Judge halts Tyson antibiotic-free advertising
Published 6:55 pm Wednesday, April 23, 2008
A federal judge issued a preliminary injunction Tuesday barring Tyson Foods from advertising that its poultry products don’t contain antibiotics thought to lead to drug resistance in humans.
The ruling by U.S. District Judge Richard Bennett was a victory for rivals Perdue Farms and Sanderson Farms Inc., who are suing to stop the advertisements.
Salisbury-based Perdue and Laurel, Mississippi-based Sanderson argued the advertisements are misleading because none of the companies uses those types of drugs and shoppers could be led to think other companies are using the drugs.
Bennett said he was “satisfied that the consumer public is being misled” by the “Raised Without Antibiotics” advertising.
All three companies use feed containing ionophores, which are largely considered to be antibiotics. However, the substances are not used in humans and thus are not believed to raise human health concerns.
Last spring, the U.S. Department of Agriculture said Tyson, based in Springdale, Ark., could label its foods as “raised without antibiotics,” but the USDA later reversed that decision after Tyson had spent money on advertising and packaging. Tyson was eventually allowed to say its products are “raised without antibiotics that impact antibiotic resistance in humans.”
Sanderson has argued it lost a $4 million account to Tyson because of the advertising campaign, and Perdue claims it has lost about $10 million in revenue since last year.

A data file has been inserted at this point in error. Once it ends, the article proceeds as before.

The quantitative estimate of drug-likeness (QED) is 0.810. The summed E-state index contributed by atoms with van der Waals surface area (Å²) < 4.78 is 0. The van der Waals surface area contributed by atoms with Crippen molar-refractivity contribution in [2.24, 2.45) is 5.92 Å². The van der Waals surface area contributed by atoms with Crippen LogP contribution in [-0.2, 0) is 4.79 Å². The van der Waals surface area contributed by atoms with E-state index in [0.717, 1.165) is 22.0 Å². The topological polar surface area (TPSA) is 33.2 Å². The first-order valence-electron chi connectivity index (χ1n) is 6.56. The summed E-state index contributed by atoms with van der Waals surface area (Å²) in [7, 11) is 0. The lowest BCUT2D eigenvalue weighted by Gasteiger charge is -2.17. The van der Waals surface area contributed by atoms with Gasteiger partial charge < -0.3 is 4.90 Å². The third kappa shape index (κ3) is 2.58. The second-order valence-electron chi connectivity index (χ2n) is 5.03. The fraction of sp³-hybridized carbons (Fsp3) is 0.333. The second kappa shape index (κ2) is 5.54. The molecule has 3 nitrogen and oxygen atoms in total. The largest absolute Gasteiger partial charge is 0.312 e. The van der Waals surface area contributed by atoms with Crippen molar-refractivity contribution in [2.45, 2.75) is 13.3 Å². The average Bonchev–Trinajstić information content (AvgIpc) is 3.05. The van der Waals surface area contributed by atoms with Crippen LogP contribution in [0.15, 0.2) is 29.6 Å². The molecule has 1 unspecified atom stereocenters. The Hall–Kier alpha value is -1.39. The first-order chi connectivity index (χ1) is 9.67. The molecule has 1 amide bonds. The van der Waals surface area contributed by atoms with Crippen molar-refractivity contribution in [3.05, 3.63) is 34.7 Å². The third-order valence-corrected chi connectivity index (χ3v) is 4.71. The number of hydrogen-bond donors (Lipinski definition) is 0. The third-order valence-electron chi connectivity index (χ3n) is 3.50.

Bennett ruled the qualifying language was not understood by a substantial portion of the consumer public and the advertising “may even reinforce consumer misconception.”
Tyson issued a statement saying the preliminary injunction does not affect the USDA-approved product label used on Tyson’s fresh chicken products. However, the decision does affect point-of-sale materials and the company will seek a stay of the order.
Dave Hogberg, senior vice president of Consumer Products for Tyson Foods, said in the statement that “we firmly believe we have acted responsibly in the way we have labeled and marketed our products.”
Attorney Randall Miller, lead counsel for Perdue and Sanderson, said his clients felt the modified language was “more insidious” because it connected the dots to antibiotic resistance, an important consumer safety concern that consumers could be led into thinking that Tyson products were less likely to promote.
Miller has said his clients could make similar claims but feel they are deceptive and have refused to do so. Tyson had said the two rivals were trying to use the courts “to circumvent the regulatory judgment of USDA” and asked Bennett to dismiss the case, a request the judge denied last week.
However, Bennett said in his ruling that he felt there was a strong likelihood the plaintiffs would win at trial and they had demonstrated the Tyson advertising had a dramatic effect on their sales. Attorneys for Tyson, meanwhile, have already said they are removing the advertising from the marketplace, the judge said in his ruling.